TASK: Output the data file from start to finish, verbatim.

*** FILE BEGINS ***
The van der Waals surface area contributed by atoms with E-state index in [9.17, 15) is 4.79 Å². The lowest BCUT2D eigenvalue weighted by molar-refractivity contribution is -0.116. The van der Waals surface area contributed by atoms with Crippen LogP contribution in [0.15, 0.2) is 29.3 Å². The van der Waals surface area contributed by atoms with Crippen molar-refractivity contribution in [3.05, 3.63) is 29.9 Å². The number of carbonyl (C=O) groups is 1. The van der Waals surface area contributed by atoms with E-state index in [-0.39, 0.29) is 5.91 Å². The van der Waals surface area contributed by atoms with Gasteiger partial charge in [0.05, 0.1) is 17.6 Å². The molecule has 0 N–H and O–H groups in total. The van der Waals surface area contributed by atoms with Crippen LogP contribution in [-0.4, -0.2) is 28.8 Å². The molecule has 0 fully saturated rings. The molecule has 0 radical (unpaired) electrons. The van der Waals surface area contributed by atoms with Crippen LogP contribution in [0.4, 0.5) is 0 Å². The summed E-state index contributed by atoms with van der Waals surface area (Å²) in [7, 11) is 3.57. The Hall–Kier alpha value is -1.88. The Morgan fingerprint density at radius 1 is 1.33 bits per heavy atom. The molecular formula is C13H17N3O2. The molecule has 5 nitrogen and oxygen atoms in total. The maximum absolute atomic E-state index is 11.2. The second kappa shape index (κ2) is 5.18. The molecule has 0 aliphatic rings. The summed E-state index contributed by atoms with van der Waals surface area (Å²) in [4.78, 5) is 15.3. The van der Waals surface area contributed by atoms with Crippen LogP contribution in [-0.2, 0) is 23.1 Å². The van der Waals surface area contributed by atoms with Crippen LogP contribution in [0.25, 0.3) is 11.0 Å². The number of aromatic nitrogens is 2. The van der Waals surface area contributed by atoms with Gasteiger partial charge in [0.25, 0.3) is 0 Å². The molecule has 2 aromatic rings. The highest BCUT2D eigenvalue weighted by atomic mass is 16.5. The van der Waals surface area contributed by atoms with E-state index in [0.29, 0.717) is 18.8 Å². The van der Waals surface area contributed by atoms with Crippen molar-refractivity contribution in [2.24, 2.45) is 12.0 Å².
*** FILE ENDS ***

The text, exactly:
The van der Waals surface area contributed by atoms with E-state index in [9.17, 15) is 4.79 Å². The lowest BCUT2D eigenvalue weighted by molar-refractivity contribution is -0.116. The van der Waals surface area contributed by atoms with Crippen LogP contribution in [0.15, 0.2) is 29.3 Å². The van der Waals surface area contributed by atoms with Crippen molar-refractivity contribution in [3.05, 3.63) is 29.9 Å². The number of carbonyl (C=O) groups is 1. The van der Waals surface area contributed by atoms with E-state index in [-0.39, 0.29) is 5.91 Å². The van der Waals surface area contributed by atoms with Gasteiger partial charge in [0.05, 0.1) is 17.6 Å². The molecule has 0 N–H and O–H groups in total. The van der Waals surface area contributed by atoms with Crippen LogP contribution in [-0.4, -0.2) is 28.8 Å². The molecule has 0 fully saturated rings. The molecule has 0 radical (unpaired) electrons. The van der Waals surface area contributed by atoms with Crippen LogP contribution in [0.4, 0.5) is 0 Å². The summed E-state index contributed by atoms with van der Waals surface area (Å²) in [7, 11) is 3.57. The Hall–Kier alpha value is -1.88. The Morgan fingerprint density at radius 1 is 1.33 bits per heavy atom. The molecular formula is C13H17N3O2. The molecule has 5 nitrogen and oxygen atoms in total. The maximum absolute atomic E-state index is 11.2. The second kappa shape index (κ2) is 5.18. The molecule has 0 aliphatic rings. The summed E-state index contributed by atoms with van der Waals surface area (Å²) in [4.78, 5) is 15.3. The van der Waals surface area contributed by atoms with Crippen LogP contribution in [-0.2, 0) is 23.1 Å². The van der Waals surface area contributed by atoms with Crippen LogP contribution in [0.25, 0.3) is 11.0 Å². The number of aromatic nitrogens is 2. The van der Waals surface area contributed by atoms with Gasteiger partial charge in [0.25, 0.3) is 0 Å². The molecule has 2 aromatic rings. The highest BCUT2D eigenvalue weighted by atomic mass is 16.5. The van der Waals surface area contributed by atoms with E-state index in [0.29, 0.717) is 18.8 Å². The van der Waals surface area contributed by atoms with Crippen molar-refractivity contribution in [2.24, 2.45) is 12.0 Å².